Aging Parents: Hospital Discharges

Hospital discharge planning is the process of developing a plan post hospitalization for an individual to receive appropriate services {think home health, rehab or nursing home}. The hospital by law must identify, at an early stage of hospitalization, all patients who are likely to suffer adverse health consequences upon discharge. For our purpose, this identification begins at the time of admission when your parent presents their Medicare card. The nuts and bolts list of what is required of the discharge plan process is very lengthy {dare I say boring} but what you need to know is this:

  •  The doctor following your parent in the hospital is the one driving the discharge time frame. If your primary care physician is not following in the hospital they cannot write orders regarding your treatment or hospital discharge.
  • That physician is very aware of the Medicare A guidelines in terms of billing and believe it or not their hands may be tied. This all relates to diagnostic related groups which you can read more about here…
  • If your hospital says to you: “I’m sorry but we’ve assessed your mother and believe she does not need a discharge plan” you can have your physician request one.
  • A discharge planner is responsible for arranging the services your parent will need at the time of discharge. Your discharge planner may be referred to as a care manager, social worker or registered nurse.
  • You have the right to appeal your discharge and there are very specific steps in place to do this. Speak with your physician, discharge planner or patient advocate for specifics.
  • The hospital indication that it’s time for discharge does not mean mom is ready to live at home independently but that the condition she was admitted for is stabilized and her time under Medicare A has come to an end.
  • Your hospital discharge planner will provide you with a list of available services i.e. home health agencies, skilled nursing facilities and can provide you with education but cannot give an opinion or recommend a specific organization.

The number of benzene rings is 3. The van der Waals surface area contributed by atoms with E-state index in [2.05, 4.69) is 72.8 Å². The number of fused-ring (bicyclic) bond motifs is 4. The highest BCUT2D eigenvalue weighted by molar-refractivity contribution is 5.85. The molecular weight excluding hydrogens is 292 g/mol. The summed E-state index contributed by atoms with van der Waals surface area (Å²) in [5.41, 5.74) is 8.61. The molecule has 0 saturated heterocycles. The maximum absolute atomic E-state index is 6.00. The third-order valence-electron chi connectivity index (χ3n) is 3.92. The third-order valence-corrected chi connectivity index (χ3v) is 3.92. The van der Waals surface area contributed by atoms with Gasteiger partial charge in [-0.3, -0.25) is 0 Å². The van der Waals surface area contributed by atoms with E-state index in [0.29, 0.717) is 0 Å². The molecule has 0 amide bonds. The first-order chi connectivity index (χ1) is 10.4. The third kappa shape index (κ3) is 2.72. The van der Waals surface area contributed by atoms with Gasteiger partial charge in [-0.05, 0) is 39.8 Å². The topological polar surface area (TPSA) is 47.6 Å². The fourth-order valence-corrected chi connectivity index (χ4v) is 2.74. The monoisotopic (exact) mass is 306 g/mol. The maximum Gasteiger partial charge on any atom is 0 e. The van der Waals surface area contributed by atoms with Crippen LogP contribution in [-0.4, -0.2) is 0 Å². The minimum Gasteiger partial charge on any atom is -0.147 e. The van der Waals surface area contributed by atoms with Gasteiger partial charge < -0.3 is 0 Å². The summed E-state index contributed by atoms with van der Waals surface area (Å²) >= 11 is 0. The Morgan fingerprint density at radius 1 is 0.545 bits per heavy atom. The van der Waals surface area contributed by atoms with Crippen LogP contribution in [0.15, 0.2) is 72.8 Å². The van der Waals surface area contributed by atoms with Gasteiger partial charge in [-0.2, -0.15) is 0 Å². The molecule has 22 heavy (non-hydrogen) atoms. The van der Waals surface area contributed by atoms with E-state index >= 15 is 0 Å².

• Be open and honest with your discharge planner. If your dad was struggling at home before this hospital admission, he will probably need additional help {either at home, rehab or nursing home, companion care} at the time of discharge.
  • In order to receive skilled Medicare A services following the hospital admission, your mom or dad needs to be in the acute care setting for a minimum of 3 DAYS! This means that if discharge to skilled rehab happens on the 2nd day your parent will not receive inpatient Medicare A coverage for their rehab. Be aware, ask questions and advocate!

A discharge planner’s job is a pressure cooker type job with high expectations and huge case loads. I recommend that within 48 -72 hours of your parent being admitted to the hospital {depending on the situation: if it looks like a short term stay move quicker} YOU ask to speak with your discharge planner. The RN on the floor or someone at the nurses’ station should be able to provide you with the name of your discharge planner and how to get in contact with that person.

I’m happy to answer any questions you may have! Leave a comment…

Aging Parents: Frightening Hospital Psychosis

It’s not uncommon for aging parents to suffer what is referred to as hospital psychosis in the acute care setting {think hospital, emergency room, ICU}. If your mom or dad already suffers from dementia or memory impairment, the chances are even higher. Signs and symptoms include disorientation, paranoia, hallucinating, delusional thoughts and nightmares.  They may become agitated, combative, try to pull out IVs, or climb out of bed unassisted. You may hear the staff refer to this as delirium, altered mental status or hospital psychosis. Your parent could seem fine the day before a hospitalization then quickly become someone you don’t recognize.   It can be disturbing and downright frightening to watch.  Being aware will help you navigate the situation!